Tom Brady Doesn't Do 'Cheat Days': 'I Believe in the Ideas of Balance and Moderation'

Tom Brady says that he doesn't believe in "cheat days," and focuses instead on moderation

Tom Brady‘s famous diet is low in meat, high in fiber and free of sugar, strawberries, coffee and more. But he does have the occasional cheeseburger or treat — he just doesn’t call it a “cheat day.”

“I don’t plan ‘cheat days’ … I actually don’t believe in the idea,” the New England Patriots quarterback told PEOPLE in September. “The way I eat makes me feel great. But I believe in the ideas of balance and moderation, and if I’m in a place with incredible food, I’ll absolutely try it.”

As Brady explains in his new book, The TB12 Method, he’ll switch up his diet on special occasions — like a trip to Italy with wife Gisele Bündchen.

2016 New England Patriots Training Camp
John Tlumacki/The Boston Globe/Getty

“Last year, my wife and I went to Italy, a country that presents a lot of temptation,” he writes. “… In Italy I definitely ate some things that were not TB12-compliant! My brain and body needed that downtime.”

“I won’t always turn down a cheeseburger or an ice cream cone,” he adds. “I just won’t have one every night and I won’t have ten of them, either.”

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In his book, Brady also details the “core concepts of muscle pliability” to which he credits his continued success in the punishing NFL at age 40.

“The improvement I’ve seen in my training is less about any particular movement and more about changing the focus of my training to incorporate pliability,” he tells PEOPLE. “Before and after every workout, my body coach Alex [Guerrero] performs deep-force muscle work to make sure my muscles are long, soft and primed for activity.”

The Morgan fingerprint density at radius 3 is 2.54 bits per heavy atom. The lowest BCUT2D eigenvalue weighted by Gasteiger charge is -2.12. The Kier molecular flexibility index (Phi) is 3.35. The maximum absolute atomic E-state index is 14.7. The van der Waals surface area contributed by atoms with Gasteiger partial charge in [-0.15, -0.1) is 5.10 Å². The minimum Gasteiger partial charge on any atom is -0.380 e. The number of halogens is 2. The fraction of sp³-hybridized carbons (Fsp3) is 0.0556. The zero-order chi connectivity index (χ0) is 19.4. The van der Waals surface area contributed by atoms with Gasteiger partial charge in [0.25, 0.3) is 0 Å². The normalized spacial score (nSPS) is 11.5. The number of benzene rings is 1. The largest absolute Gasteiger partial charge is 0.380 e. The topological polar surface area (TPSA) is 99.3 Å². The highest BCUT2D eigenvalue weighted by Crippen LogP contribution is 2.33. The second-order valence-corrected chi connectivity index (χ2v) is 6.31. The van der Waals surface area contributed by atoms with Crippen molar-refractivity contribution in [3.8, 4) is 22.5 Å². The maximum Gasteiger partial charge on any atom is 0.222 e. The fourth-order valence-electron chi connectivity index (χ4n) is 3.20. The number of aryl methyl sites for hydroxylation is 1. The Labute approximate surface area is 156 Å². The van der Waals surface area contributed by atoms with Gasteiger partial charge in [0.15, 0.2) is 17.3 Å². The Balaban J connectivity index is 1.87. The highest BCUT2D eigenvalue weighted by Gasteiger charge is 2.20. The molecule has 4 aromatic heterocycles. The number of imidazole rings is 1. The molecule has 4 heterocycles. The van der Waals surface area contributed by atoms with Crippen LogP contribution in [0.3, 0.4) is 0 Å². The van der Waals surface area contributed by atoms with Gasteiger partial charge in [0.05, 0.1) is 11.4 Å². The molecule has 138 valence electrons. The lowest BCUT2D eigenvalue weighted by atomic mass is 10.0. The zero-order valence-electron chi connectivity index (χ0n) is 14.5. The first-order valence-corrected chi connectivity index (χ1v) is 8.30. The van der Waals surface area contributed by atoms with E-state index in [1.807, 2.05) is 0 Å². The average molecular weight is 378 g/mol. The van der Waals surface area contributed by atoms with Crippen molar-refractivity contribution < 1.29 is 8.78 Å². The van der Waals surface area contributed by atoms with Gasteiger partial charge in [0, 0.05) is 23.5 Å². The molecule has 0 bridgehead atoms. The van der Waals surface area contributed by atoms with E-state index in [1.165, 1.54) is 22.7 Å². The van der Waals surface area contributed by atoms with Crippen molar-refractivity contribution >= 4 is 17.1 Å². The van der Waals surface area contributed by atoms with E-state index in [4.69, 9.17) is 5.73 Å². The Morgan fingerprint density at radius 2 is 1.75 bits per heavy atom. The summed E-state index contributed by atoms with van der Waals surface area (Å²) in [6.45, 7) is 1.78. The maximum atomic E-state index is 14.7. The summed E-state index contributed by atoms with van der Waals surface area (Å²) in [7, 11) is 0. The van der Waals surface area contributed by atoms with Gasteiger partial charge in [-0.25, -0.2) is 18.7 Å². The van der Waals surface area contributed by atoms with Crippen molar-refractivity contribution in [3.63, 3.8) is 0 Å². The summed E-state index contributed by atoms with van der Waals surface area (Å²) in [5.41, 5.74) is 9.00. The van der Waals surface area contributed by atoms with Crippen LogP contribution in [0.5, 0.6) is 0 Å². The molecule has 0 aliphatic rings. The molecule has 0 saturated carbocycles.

Designed in collaboration with Guerrero, the mobility program makes up the bulk of the book, and is also the focus of the TB12 Training Center in Foxboro, Mass. The techniques range from strength-building movements using resistance bands to stretches with vibrating foam rollers and massage balls.

The muscle pliability program hasn’t been scientifically proven to work — a New York Times review of The TB12 Method found no studies or clinical trials on the concept, and Stuart Phillips, a professor at McMaster University in Hamilton, Ontario, and an expert in muscle physiology, told the Times “It’s balderdash.”

But Brady touts the program as the key to his success, and his continued prowess on the field shows that he is clearly doing something right. With the book, he and Guerrero hope to supply “everyone, everywhere” with the muscle pliability program.


“I’d gotten to a place early in my career where I thought physical pain and strain was part of the job. Through working with Alex we’ve improved my muscle pliability, which protects my body, and our resistance band exercises have helped me develop the optimal functional strength I need to succeed on the field,” Brady tells PEOPLE. “I’m definitely a stronger and faster quarterback now compared to my 20s.”

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